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Trust no future, howe'er pleasant;
Let the dead past bury its dead :
Heart within, and God o'erhead.
Lives of great men all remind us
We can make our lives sublime,
Footprints on the sands of time;
Footprints, that perhaps another,
Sailing o'er life's solemn main,
Seeing, shall take heart again.
Let us, then, be up and doing,
HENRY W. LONGFELLOW.
HELPS TO STUDY
You already know something about Longfellow's friendly and beautiful way of writing. This poem, composed when he was a young man, is so well known that most of its lines have become common sayings and are quoted by men who have never read it.
It has been translated into numerous foreign languages and has cheered and comforted the people of many countries.
When Longfellow wrote the poem he had been thinking about some sad verses that told him that life was not worth living. He put his answer into “A Psalm of Life," and he begins by saying, in the first stanza, that if people dream they must be asleep, and if they sleep all the time it is just the same as if they were dead.
1. What is a psalm? 2. Why is it impossible that life should be a dream? 3. Which stanza explains the difference between the body and the soul? 4. How have you found out by yourself that life is real and earnest ? 5. What two stanzas make us think of soldiers? What is the difference between cattle and men ? 6. What line tells us that poetry and paintings and music and all other beautiful things last long after the men who made them are dead? Can you think of any ancient country whose art still lives ? 7. Which stanza reminds you of Robinson Crusoe? 8. Which line tells us not to think too much about the pleasant things that are going to happen? Why is this good advice? 9. Which line tells us not to think too much about what happened last week or last year? 10. Which stanza hints that we ought to learn all we can about great men and great women? 11. Mention some people who have left “ footprints on the sands of time.” 12. Which lines tell us that every day we ought to learn something new and grow kinder and better? 13. Pick out the lines and stanzas that tell us that we ought to act, to do something. 14. Which passages tell us that we ought to act courageously, cheerfully? 15. Repeat the stanza that you like best.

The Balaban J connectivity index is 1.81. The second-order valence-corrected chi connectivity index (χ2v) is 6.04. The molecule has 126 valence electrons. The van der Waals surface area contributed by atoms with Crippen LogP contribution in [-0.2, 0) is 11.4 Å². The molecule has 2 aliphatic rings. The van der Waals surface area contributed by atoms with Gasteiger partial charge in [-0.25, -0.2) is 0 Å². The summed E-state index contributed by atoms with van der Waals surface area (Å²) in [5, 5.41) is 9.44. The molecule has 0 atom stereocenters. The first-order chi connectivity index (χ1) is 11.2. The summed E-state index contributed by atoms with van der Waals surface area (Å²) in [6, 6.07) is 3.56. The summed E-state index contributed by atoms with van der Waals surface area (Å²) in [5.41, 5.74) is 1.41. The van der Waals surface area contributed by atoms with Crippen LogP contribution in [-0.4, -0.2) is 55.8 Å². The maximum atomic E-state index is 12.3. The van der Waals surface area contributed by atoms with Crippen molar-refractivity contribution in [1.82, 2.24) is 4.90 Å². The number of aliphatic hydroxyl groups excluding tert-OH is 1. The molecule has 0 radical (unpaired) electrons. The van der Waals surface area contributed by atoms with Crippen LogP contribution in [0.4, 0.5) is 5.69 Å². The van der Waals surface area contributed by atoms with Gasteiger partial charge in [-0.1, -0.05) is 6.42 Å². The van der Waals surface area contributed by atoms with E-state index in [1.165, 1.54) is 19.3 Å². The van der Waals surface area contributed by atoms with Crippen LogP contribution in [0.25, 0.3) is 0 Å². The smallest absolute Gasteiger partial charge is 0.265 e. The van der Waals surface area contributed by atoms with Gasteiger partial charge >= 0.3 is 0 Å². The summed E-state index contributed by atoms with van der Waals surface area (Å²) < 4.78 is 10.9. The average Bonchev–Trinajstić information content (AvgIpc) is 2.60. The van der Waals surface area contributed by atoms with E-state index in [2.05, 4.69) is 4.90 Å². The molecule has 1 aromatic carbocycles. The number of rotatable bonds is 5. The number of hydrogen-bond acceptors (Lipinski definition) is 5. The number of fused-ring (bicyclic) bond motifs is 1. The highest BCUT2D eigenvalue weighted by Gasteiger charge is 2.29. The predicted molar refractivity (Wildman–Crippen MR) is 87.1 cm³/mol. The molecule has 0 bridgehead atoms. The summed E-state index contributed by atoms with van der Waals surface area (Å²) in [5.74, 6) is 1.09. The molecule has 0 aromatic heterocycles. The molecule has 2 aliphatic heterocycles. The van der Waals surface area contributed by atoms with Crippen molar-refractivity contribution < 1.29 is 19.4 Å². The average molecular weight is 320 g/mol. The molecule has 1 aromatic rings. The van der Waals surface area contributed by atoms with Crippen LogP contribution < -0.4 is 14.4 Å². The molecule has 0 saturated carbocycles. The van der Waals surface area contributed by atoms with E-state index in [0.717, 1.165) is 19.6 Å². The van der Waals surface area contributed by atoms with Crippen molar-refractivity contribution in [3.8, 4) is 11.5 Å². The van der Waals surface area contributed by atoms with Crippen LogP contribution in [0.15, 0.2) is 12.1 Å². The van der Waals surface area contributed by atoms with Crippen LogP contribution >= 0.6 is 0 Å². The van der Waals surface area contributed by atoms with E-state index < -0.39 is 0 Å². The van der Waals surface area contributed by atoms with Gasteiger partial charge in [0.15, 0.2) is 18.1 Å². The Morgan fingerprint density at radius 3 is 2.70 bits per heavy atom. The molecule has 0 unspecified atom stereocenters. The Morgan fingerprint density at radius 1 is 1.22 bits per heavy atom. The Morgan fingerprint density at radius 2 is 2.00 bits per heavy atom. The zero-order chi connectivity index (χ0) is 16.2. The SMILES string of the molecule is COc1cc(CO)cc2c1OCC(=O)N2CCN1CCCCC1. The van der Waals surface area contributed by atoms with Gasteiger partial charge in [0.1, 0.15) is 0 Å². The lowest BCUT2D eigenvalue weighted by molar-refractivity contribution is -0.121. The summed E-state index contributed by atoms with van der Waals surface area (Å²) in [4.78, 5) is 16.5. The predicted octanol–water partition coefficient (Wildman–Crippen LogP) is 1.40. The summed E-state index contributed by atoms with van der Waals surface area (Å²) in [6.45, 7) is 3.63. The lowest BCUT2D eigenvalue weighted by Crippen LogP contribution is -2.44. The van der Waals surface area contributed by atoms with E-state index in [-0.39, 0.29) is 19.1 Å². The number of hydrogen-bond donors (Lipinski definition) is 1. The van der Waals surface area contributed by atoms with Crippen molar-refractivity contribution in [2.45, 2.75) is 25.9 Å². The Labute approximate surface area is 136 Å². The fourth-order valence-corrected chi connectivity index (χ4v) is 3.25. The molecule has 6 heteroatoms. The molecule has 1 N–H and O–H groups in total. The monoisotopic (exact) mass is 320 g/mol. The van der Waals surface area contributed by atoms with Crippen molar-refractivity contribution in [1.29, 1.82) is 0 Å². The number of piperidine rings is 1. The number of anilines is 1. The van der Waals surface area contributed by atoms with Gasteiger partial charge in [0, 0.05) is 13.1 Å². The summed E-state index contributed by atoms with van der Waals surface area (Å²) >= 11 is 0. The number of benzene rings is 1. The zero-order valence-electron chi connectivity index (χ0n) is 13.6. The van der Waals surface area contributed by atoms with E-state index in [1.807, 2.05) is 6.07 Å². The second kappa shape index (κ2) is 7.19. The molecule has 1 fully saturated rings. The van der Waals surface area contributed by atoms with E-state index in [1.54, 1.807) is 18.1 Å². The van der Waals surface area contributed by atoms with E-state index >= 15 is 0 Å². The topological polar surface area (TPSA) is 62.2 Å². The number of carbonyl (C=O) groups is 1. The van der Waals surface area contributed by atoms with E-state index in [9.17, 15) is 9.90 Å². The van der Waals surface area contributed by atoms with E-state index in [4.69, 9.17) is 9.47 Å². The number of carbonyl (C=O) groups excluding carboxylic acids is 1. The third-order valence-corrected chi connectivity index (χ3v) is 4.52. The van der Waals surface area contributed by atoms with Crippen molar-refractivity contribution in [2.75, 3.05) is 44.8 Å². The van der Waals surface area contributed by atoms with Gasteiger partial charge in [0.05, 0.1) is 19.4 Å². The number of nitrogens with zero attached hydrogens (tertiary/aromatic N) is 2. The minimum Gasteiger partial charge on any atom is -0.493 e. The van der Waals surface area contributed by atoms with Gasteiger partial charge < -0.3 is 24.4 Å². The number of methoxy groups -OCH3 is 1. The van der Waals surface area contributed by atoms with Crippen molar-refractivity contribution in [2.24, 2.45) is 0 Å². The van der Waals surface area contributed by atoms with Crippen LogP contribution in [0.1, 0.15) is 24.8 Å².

For Study with the Glossary: destined, art, fleeting, bivouac, sublime, fate, achieving, mournful numbers, “Dust thou art, to dust returnest," heart within.
TO A WATERFOWL
Whither, midst falling dew,
Thy solitary way?
Vainly the fowler's eye
Thy figure floats along.
Seek'st thou the plashy brink
On the chafed ocean side ?
There is a Power whose care
Lone wandering, but not lost.
All day thy wings have fanned,
Though the dark night is near.
And soon that toil shall end;
Soon, o'er thy sheltered nest.
Thou’rt gone, the abyss of heaven
And shall not soon depart.
He who, from zone to zone, 10 Guides through the boundless sky thy certain flight, In the long way that I must tread alone, Will lead my steps aright.
WILLIAM CULLEN BRYANT.
HELPS TO STUDY
In this beautiful poem we see a waterfowl, separated from the rest of the flock, flying southward in search of a warmer land where it can build its nest. The stanzas are not at all like the stanzas of “A Psalm of Life." Each poet wished to make the music of his poem fit its meaning, and so each chose a different kind of stanza. Which has the slower music? In reading Bryant's poem, make a strong pause at the end of the third line.
1. Which of the pictures in this poem do you see most clearly when you shut your eyes? 2. What time of day is it? 3. What time of year? 4. What water birds have you seen flying south in the fall? 5. What is a fowler ? 6. What kind of summer home
does the waterfowl seek? 7. Who is the Power in the fourth stanza ? 8. What is meant by the “ pathless coast”? 9. What is the lesson of the poem? 10. Commit it to memory.
For Study with the Glossary: fowler, plashy, marge, chafed, illimitable, abyss, zone.
I bring fresh showers for the thirsting flowers
From the seas and the streams;
In their noonday dreams.
The sweet buds every one,
As she dances about the sun.
And whiten the green plains under;
And laugh as I pass in thunder.
I sift the snow on the mountains below,
And their great pines groan aghast; And all the night ’tis my pillow white,
While I sleep in the arms of the blast. Sublime on the towers of my skyey bowers
Lightning, my pilot, sits;